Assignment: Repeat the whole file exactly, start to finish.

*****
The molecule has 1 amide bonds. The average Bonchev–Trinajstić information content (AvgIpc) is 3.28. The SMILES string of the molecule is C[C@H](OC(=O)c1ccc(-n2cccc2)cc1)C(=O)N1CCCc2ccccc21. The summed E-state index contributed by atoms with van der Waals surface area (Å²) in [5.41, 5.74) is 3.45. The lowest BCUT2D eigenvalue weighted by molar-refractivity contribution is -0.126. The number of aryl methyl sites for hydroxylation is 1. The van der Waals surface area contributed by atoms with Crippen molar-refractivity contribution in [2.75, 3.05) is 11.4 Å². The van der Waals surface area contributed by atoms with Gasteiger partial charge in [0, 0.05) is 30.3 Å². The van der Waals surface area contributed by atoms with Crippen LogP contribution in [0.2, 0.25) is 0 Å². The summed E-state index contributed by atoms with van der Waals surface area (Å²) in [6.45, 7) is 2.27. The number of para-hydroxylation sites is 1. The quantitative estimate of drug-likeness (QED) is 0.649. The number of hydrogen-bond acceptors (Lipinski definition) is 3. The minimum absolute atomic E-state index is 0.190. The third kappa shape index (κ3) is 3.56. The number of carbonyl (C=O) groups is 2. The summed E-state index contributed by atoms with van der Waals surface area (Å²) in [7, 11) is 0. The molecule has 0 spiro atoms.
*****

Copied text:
The molecule has 1 amide bonds. The average Bonchev–Trinajstić information content (AvgIpc) is 3.28. The SMILES string of the molecule is C[C@H](OC(=O)c1ccc(-n2cccc2)cc1)C(=O)N1CCCc2ccccc21. The summed E-state index contributed by atoms with van der Waals surface area (Å²) in [5.41, 5.74) is 3.45. The lowest BCUT2D eigenvalue weighted by molar-refractivity contribution is -0.126. The number of aryl methyl sites for hydroxylation is 1. The van der Waals surface area contributed by atoms with Crippen molar-refractivity contribution in [2.75, 3.05) is 11.4 Å². The van der Waals surface area contributed by atoms with Gasteiger partial charge in [0, 0.05) is 30.3 Å². The van der Waals surface area contributed by atoms with Crippen LogP contribution in [0.2, 0.25) is 0 Å². The summed E-state index contributed by atoms with van der Waals surface area (Å²) in [6.45, 7) is 2.27. The number of para-hydroxylation sites is 1. The quantitative estimate of drug-likeness (QED) is 0.649. The number of hydrogen-bond acceptors (Lipinski definition) is 3. The minimum absolute atomic E-state index is 0.190. The third kappa shape index (κ3) is 3.56. The number of carbonyl (C=O) groups is 2. The summed E-state index contributed by atoms with van der Waals surface area (Å²) in [7, 11) is 0. The molecule has 0 spiro atoms.